For those of us who take pride in the way their home looks, there are few things worse than a room that is too dark. In addition to detracting from the look of a room, a lack of light can have negative psychological effects on the viewer – a dark room isn’t conducive to a positive and cheery atmosphere.
Do you have a couple of rooms that don’t get a lot of natural light? Maybe you have some interior design plans for your home? Or perhaps you’ve just moved into your house and discovered that some spaces are lacking light? Then here are a few tips to introduce more light into your home. Read more
If you have ever had that feeling of wanting to be a professional interior designer just for a day, you are not alone. Many people appreciate the desire there, and the good news is that you can gain a fairly realistic version of that experience simply by learning as much about interior design as you can. As it happens, there are a number of useful and fascinating principles which the professionals use and are aware of when designing interior space. These principles are sometimes obvious in an unconscious way, and sometimes they are the kind of thing you could never guess. In this post, we are going to take a look at some of the most useful principles of interior design which the professionals use every day. Read more
When we moved home back in September last year, we gained a lot more space than we had previously in our 2 bed flat and we didn’t even have space for a computer table, let alone a complete office. We had planned on making one of our rooms into an office, but the boys’ space became priority and so we still don’t have an office (it became a play room instead!), but we do now have a computer table, which is progress! It is still in a small space, but I am planning on making it nice & cosy for both us to use – me for my blogging, and hubby for his games.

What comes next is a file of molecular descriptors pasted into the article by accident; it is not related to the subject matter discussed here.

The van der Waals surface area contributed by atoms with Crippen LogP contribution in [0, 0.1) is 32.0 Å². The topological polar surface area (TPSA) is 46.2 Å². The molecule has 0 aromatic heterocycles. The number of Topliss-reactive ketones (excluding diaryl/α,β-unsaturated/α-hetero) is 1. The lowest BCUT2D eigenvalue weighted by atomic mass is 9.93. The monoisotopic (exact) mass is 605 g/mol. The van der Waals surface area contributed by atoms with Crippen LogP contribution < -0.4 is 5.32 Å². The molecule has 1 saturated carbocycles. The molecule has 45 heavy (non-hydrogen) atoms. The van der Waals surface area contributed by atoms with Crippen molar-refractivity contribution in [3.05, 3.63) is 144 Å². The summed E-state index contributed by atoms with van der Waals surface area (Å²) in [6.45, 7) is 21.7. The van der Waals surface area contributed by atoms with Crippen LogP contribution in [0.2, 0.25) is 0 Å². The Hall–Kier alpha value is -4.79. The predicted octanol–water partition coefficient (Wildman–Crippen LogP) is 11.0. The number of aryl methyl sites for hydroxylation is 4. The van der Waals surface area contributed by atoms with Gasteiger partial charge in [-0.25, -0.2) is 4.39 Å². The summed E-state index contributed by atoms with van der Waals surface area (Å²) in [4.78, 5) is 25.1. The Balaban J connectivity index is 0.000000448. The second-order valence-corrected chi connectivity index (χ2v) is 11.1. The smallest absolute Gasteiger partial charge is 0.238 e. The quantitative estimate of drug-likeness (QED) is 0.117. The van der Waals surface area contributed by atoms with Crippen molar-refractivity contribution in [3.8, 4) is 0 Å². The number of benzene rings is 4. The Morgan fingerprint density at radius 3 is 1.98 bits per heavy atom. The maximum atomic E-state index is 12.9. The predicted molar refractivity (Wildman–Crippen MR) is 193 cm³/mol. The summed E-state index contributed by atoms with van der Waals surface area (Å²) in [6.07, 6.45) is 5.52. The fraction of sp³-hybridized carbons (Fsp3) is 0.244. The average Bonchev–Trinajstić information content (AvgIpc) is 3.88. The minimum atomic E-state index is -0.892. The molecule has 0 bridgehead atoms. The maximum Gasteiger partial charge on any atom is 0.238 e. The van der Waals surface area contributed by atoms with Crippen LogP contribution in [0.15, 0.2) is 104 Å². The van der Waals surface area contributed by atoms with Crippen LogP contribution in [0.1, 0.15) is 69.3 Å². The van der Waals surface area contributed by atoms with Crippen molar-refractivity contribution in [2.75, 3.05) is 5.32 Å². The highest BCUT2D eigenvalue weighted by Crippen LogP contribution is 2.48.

We’re all dreamers though aren’t we, and if we don’t have our ideal space, we are nearly always dreaming about what it would be like. I would love a loft office with a slanted roof to have a VELUX blind, it would feel like a proper little hideaway! This is what I would imagine my office to be like: Read more
Very recently there has been a blog post that has got people bloggers all up in arms – all about whether bloggers have babies just to get freebies. I’m not going to link as we don’t want HIM to get the traffic do we? (Just search on twitter instead).
Anyyyyyway…. It got me to thinking, do bloggers move house just to get freebies?
I mean, I see LOTS of blogs reviewing homewares, some of them very expensive ones at that.
Before they even move(like about 64 times in the last 3 years like that Rachel over at Parenthood Highs and Lows) they must think, “Ooh I need to email this brand, and this brand, AND this one! Tell them I’m moving, give them my new address, and they might send me STUFF!”.
When we moved last year, the first brand I emailed was Wickes, hoping they might send me a paint tray and some brushes, and some paint, and some wallpaper… No such luck.
Next up was ALL of the carpet shops as we needed the whole of the upstairs doing, and the lounge, and maybe the garden too, and as it cost us the price of the van to move all our stuff, we couldn’t afford it. But no such luck.
We had to pay for them ourselves in the end. With real money. Couldn’t even get away with using the kids play money. That we bought with real money.
I’m such a failure at this blogging shizz, it seems. NO freebies when we moved. Zero. Zilch. Can you believe it?!
But then, is anything we review ever completely free? No, I don’t think it is.
This actually is not a freebie.
*Disclaimer This post might contain fibs.
This post might be tongue in cheek, so you know, pinch of salt. 😉
“I work at a 17th century elm table. I sit on a William Morris Arts and Crafts Chair.”Jeanette Winterson, 2015